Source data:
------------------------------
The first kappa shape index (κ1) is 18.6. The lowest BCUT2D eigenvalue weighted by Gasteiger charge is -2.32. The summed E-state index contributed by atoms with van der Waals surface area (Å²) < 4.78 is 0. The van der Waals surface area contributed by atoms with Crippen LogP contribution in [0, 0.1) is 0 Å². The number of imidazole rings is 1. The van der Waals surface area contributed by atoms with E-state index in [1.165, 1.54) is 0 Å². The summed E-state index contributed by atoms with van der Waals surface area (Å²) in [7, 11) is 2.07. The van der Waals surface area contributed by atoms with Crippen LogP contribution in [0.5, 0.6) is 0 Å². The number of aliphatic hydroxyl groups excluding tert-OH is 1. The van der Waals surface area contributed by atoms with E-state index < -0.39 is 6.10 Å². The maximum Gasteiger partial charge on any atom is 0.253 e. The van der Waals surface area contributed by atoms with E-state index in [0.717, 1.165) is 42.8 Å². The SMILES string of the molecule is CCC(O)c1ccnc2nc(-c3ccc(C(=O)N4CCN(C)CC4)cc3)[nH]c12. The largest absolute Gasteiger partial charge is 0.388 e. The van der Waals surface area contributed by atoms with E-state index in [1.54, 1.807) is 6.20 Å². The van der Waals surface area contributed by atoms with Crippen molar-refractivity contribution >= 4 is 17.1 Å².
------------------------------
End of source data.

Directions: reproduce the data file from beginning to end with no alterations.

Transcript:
The first kappa shape index (κ1) is 18.6. The lowest BCUT2D eigenvalue weighted by Gasteiger charge is -2.32. The summed E-state index contributed by atoms with van der Waals surface area (Å²) < 4.78 is 0. The van der Waals surface area contributed by atoms with Crippen LogP contribution in [0, 0.1) is 0 Å². The number of imidazole rings is 1. The van der Waals surface area contributed by atoms with E-state index in [1.165, 1.54) is 0 Å². The summed E-state index contributed by atoms with van der Waals surface area (Å²) in [7, 11) is 2.07. The van der Waals surface area contributed by atoms with Crippen LogP contribution in [0.5, 0.6) is 0 Å². The number of aliphatic hydroxyl groups excluding tert-OH is 1. The van der Waals surface area contributed by atoms with E-state index < -0.39 is 6.10 Å². The maximum Gasteiger partial charge on any atom is 0.253 e. The van der Waals surface area contributed by atoms with E-state index in [0.717, 1.165) is 42.8 Å². The SMILES string of the molecule is CCC(O)c1ccnc2nc(-c3ccc(C(=O)N4CCN(C)CC4)cc3)[nH]c12. The largest absolute Gasteiger partial charge is 0.388 e. The van der Waals surface area contributed by atoms with E-state index in [1.54, 1.807) is 6.20 Å². The van der Waals surface area contributed by atoms with Crippen molar-refractivity contribution >= 4 is 17.1 Å².